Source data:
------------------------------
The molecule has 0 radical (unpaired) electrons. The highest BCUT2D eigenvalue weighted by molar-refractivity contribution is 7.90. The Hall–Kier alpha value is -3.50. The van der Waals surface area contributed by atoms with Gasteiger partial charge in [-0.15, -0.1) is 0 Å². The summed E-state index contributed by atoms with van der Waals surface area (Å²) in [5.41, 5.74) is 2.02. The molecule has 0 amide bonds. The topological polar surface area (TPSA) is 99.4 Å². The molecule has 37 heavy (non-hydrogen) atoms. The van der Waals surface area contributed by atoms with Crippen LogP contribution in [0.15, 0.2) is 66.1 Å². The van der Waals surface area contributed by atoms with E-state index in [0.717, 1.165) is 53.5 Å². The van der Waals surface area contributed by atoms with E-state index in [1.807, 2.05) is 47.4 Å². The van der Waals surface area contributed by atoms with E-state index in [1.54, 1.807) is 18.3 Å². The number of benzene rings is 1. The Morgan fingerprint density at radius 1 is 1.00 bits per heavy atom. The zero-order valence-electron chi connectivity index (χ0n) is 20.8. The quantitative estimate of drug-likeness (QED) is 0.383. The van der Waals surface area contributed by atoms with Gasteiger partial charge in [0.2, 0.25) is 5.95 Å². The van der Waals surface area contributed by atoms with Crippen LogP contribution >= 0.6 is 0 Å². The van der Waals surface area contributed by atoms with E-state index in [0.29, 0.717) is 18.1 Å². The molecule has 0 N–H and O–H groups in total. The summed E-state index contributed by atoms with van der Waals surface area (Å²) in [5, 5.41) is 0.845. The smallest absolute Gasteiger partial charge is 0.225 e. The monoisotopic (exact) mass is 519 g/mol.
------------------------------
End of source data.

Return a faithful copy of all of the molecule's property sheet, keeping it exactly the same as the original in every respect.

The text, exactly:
The molecule has 0 radical (unpaired) electrons. The highest BCUT2D eigenvalue weighted by molar-refractivity contribution is 7.90. The Hall–Kier alpha value is -3.50. The van der Waals surface area contributed by atoms with Gasteiger partial charge in [-0.15, -0.1) is 0 Å². The summed E-state index contributed by atoms with van der Waals surface area (Å²) in [5.41, 5.74) is 2.02. The molecule has 0 amide bonds. The topological polar surface area (TPSA) is 99.4 Å². The molecule has 37 heavy (non-hydrogen) atoms. The van der Waals surface area contributed by atoms with Crippen LogP contribution in [0.15, 0.2) is 66.1 Å². The van der Waals surface area contributed by atoms with E-state index in [0.717, 1.165) is 53.5 Å². The van der Waals surface area contributed by atoms with E-state index in [1.807, 2.05) is 47.4 Å². The van der Waals surface area contributed by atoms with E-state index in [1.54, 1.807) is 18.3 Å². The number of benzene rings is 1. The Morgan fingerprint density at radius 1 is 1.00 bits per heavy atom. The zero-order valence-electron chi connectivity index (χ0n) is 20.8. The quantitative estimate of drug-likeness (QED) is 0.383. The van der Waals surface area contributed by atoms with Gasteiger partial charge in [0.2, 0.25) is 5.95 Å². The van der Waals surface area contributed by atoms with Crippen LogP contribution >= 0.6 is 0 Å². The van der Waals surface area contributed by atoms with E-state index in [0.29, 0.717) is 18.1 Å². The molecule has 0 N–H and O–H groups in total. The summed E-state index contributed by atoms with van der Waals surface area (Å²) in [5, 5.41) is 0.845. The smallest absolute Gasteiger partial charge is 0.225 e. The monoisotopic (exact) mass is 519 g/mol.